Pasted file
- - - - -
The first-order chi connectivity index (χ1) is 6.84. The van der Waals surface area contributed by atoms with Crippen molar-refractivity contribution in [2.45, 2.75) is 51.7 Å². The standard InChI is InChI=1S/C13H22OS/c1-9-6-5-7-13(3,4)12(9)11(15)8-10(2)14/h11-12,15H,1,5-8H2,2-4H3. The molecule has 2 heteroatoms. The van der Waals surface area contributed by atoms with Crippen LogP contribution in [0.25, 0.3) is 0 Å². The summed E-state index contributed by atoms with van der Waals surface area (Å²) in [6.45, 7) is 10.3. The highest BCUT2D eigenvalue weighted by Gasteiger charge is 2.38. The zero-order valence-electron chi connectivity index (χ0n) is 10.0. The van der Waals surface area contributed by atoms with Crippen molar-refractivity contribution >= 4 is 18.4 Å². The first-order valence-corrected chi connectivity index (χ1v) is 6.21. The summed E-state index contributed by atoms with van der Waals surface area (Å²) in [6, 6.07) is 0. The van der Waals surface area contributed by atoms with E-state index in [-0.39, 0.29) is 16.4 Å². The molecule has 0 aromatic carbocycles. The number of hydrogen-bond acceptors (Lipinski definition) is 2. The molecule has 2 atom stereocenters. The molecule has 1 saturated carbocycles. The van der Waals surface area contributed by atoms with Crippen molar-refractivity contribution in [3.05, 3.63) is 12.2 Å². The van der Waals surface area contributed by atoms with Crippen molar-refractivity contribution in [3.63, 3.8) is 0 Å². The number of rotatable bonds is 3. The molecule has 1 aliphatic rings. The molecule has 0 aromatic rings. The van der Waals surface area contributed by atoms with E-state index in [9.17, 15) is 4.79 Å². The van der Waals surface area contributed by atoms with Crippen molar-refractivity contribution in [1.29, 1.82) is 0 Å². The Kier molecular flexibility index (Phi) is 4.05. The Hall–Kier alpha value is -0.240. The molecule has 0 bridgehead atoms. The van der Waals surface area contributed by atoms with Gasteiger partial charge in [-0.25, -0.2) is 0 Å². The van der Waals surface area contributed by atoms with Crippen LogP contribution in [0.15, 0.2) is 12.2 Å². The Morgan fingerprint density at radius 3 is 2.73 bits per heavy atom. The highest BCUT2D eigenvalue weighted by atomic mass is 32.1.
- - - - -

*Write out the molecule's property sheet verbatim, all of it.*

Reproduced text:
The first-order chi connectivity index (χ1) is 6.84. The van der Waals surface area contributed by atoms with Crippen molar-refractivity contribution in [2.45, 2.75) is 51.7 Å². The standard InChI is InChI=1S/C13H22OS/c1-9-6-5-7-13(3,4)12(9)11(15)8-10(2)14/h11-12,15H,1,5-8H2,2-4H3. The molecule has 2 heteroatoms. The van der Waals surface area contributed by atoms with Crippen LogP contribution in [0.25, 0.3) is 0 Å². The summed E-state index contributed by atoms with van der Waals surface area (Å²) in [6.45, 7) is 10.3. The highest BCUT2D eigenvalue weighted by Gasteiger charge is 2.38. The zero-order valence-electron chi connectivity index (χ0n) is 10.0. The van der Waals surface area contributed by atoms with Crippen molar-refractivity contribution >= 4 is 18.4 Å². The first-order valence-corrected chi connectivity index (χ1v) is 6.21. The summed E-state index contributed by atoms with van der Waals surface area (Å²) in [6, 6.07) is 0. The van der Waals surface area contributed by atoms with E-state index in [-0.39, 0.29) is 16.4 Å². The molecule has 0 aromatic carbocycles. The number of hydrogen-bond acceptors (Lipinski definition) is 2. The molecule has 2 atom stereocenters. The molecule has 1 saturated carbocycles. The van der Waals surface area contributed by atoms with Crippen molar-refractivity contribution in [3.05, 3.63) is 12.2 Å². The van der Waals surface area contributed by atoms with Crippen molar-refractivity contribution in [3.63, 3.8) is 0 Å². The number of rotatable bonds is 3. The molecule has 1 aliphatic rings. The molecule has 0 aromatic rings. The van der Waals surface area contributed by atoms with E-state index in [9.17, 15) is 4.79 Å². The van der Waals surface area contributed by atoms with Crippen molar-refractivity contribution in [1.29, 1.82) is 0 Å². The Kier molecular flexibility index (Phi) is 4.05. The Hall–Kier alpha value is -0.240. The molecule has 0 bridgehead atoms. The van der Waals surface area contributed by atoms with Gasteiger partial charge in [-0.25, -0.2) is 0 Å². The van der Waals surface area contributed by atoms with Crippen LogP contribution in [0.15, 0.2) is 12.2 Å². The Morgan fingerprint density at radius 3 is 2.73 bits per heavy atom. The highest BCUT2D eigenvalue weighted by atomic mass is 32.1.